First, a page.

In the wake of Pacific Island Aviation’s cessation of scheduled service in the Mariana Islands the three Shorts Brothers SD 360-200s parked on the tarmac at Saipan International Airport most likely will be flying in the Southwest by the end of March.
For Northwest Airlines’ passengers PIA’s departure means some 600 Japanese vacationers transiting Saipan to Rota over the next few months will have to put up with bad connections and long airport waits in Saipan.
James W. Stowell vice president and director of safety for Pacific Island Aviation said “We are looking to place all of our aircraft in something economically profitable. They will probably be out of here by the end of March. We’re looking at places to put them to earn money. If opportunities crystallize we would operate under our certificate somewhere else in the U.S.”
Robert F. Christian PIA’s chief executive officer said in a Feb. 10 press release that the company is not declaring bankruptcy and will honor its commitments. “As a company it will continue on with interests in aviation though substantially reduced in this market.” Stowell said there are no plans to sell the aircraft.
PIA’s 30-seater Shorts Brothers planes are undergoing inspections and receiving engine upgrades. Stowell said there are good opportunities for the three aircraft in the U.S. mainland because about 400 communities in the United States lost air service in the aftermath of 9/11. “It’s tied to post-9/11 security needs and the new economics of running an airline.” He said some communities that lost service are offering subsidies to entice airline companies.
Pacific Island Aviation ceased its commuter operation in the Mariana Islands on Feb. 9 after 17 years. In doing so it let go 38 staff and closed airport facilities and offices on Saipan Guam and Rota. PIA provided scheduled and charter service between the Northern Mariana Islands and Guam and was named the essential air service carrier to Rota shortly after starting service in 1988. PIA cited strong competition with Cape Air rising fuel insurance and regulatory costs and loss of the U.S. Postal Service contract as reasons for ending its service in the Marianas.
It was also the Northwest Airlink partner in the Marianas with connections to Northwest Airlines flights in Guam and Saipan and delivered an average of 24 vacationers a day to Rota Resort & Country Club. The 600 code-share reservations for Northwest passengers that plan vacations in Rota over the next few months will have to wait in Saipan for connections at least one hour and 30 minutes longer and as much as four hours longer each way to catch other commuter flights. A visitor industry official surmised that many of them would cancel trips rather than spend up to eight hours in airports of their short vacations which average four days.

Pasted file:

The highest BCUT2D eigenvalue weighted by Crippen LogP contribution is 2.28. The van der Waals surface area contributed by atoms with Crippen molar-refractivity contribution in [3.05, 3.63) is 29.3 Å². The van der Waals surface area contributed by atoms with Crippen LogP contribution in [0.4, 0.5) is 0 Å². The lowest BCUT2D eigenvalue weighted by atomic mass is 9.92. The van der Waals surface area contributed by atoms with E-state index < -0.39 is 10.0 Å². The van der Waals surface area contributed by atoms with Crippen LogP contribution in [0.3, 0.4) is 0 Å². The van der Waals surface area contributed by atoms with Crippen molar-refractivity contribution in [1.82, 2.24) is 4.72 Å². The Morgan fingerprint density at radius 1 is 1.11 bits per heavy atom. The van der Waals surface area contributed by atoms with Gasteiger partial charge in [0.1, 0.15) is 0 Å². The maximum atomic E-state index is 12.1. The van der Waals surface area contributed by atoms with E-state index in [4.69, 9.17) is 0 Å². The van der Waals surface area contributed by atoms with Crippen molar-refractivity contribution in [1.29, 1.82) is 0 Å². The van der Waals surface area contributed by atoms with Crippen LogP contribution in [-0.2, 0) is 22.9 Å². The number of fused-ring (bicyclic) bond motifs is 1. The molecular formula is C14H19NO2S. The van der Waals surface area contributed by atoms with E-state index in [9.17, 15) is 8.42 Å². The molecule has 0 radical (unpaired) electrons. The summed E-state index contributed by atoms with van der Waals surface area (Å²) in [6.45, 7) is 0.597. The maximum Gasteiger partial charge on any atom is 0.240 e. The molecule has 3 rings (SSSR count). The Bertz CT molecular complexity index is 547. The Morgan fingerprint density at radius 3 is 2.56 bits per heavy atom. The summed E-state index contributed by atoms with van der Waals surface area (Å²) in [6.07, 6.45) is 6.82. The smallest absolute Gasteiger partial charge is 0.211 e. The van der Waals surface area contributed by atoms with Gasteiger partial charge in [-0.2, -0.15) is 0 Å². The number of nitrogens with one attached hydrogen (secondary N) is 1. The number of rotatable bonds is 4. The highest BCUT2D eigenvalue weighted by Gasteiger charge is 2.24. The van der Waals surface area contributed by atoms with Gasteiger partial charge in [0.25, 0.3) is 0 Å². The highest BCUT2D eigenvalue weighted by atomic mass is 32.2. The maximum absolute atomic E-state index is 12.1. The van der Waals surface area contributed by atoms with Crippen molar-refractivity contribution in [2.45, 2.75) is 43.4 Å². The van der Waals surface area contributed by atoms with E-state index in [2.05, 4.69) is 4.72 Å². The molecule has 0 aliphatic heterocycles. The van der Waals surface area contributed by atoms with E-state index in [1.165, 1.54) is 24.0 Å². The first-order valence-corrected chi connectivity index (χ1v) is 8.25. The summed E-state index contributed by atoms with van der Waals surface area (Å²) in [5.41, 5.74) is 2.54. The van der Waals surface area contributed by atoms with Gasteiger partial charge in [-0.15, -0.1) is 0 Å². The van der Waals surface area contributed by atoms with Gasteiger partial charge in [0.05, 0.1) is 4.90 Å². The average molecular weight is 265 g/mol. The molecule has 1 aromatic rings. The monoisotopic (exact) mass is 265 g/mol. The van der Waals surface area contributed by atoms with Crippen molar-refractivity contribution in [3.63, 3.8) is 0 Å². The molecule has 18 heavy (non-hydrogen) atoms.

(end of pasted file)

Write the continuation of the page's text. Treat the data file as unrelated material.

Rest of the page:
Mary Stanik manager of corporate communications for Northwest Airlines said “Northwest has no plans to replace PIA but we will seek to work with existing carriers in this market with regard to our presence in the region.” Northwest has daily flights to Guam from Narita Japan and twice daily flights to Saipan from Japan — from Narita and Nagoya. PIA’s code-share agreement with Northwest began in 1995.
Cape Air is telling visitor industry customers it plans to pick up the slack April 1 when a reconfigured schedule to Rota will match up better with flights in Guam and Saipan. Cape Air is also considering putting at 42-seat ATR aircraft on the route in addition to its nine-seat Cessna 402s.
PIA maintained its corporate office in the Cabrera Center in Saipan and Stowell said it retained 12 employees to be able to run charters primarily for the Tinian Dynasty Hotel & Casino. PIA which has been running five to six night charters a month between Saipan and Tinian has several charters lined up in March for a famous baccarat tournament that is expected to draw hundreds of high rollers from Asia. Tinian which is a mile away from Saipan does not have scheduled flights with large aircraft and is otherwise connected through a ferry and light aircraft.
PIA lost the federal mail contract in the Marianas in late 2003 when Continental Airlines was awarded a regionwide contract to deliver all of Micronesia’s mail to Honolulu.
“We saw a death spiral ” Stowell said. “We couldn’t lower our prices because everybody else would lower theirs. We couldn’t raise our prices because no one would fly us at all. As an aftermath rates have risen. Already Cape Air has raised rates and fares are going up. It’s what needed to happen. Now they may be able to get up to where they are profitable.”
Stowell said Northwest was willing to raise PIA’s share of the portion of a ticket that a person in Japan buys but new passenger facility charges of about $8 per passenger in the Northern Marianas that the Commonwealth Ports Authority began charging airlines in January to pay for capital improvements were more than the offered share.
“The charges keep on rolling and rolling up ” Stowell said explaining an airline operator’s axiom: “When there’s not enough capacity the passenger pays for airport charges because airlines can raise rates; when there’s a lot of capacity the airline has to keep rates below its cost of operation and the owners of the airline pay for airport charges.”
“Everyone wants to know when we’re coming back which is real nice.” Stowell said. “We raised the bar little bit in terms of service level — computerized reservations connectivity large-carrier connections. At the same time when flying between Saipan and Guam we kept fares down. They came down to our level. PIA did a number of things for which it was silently appreciated.” MBJ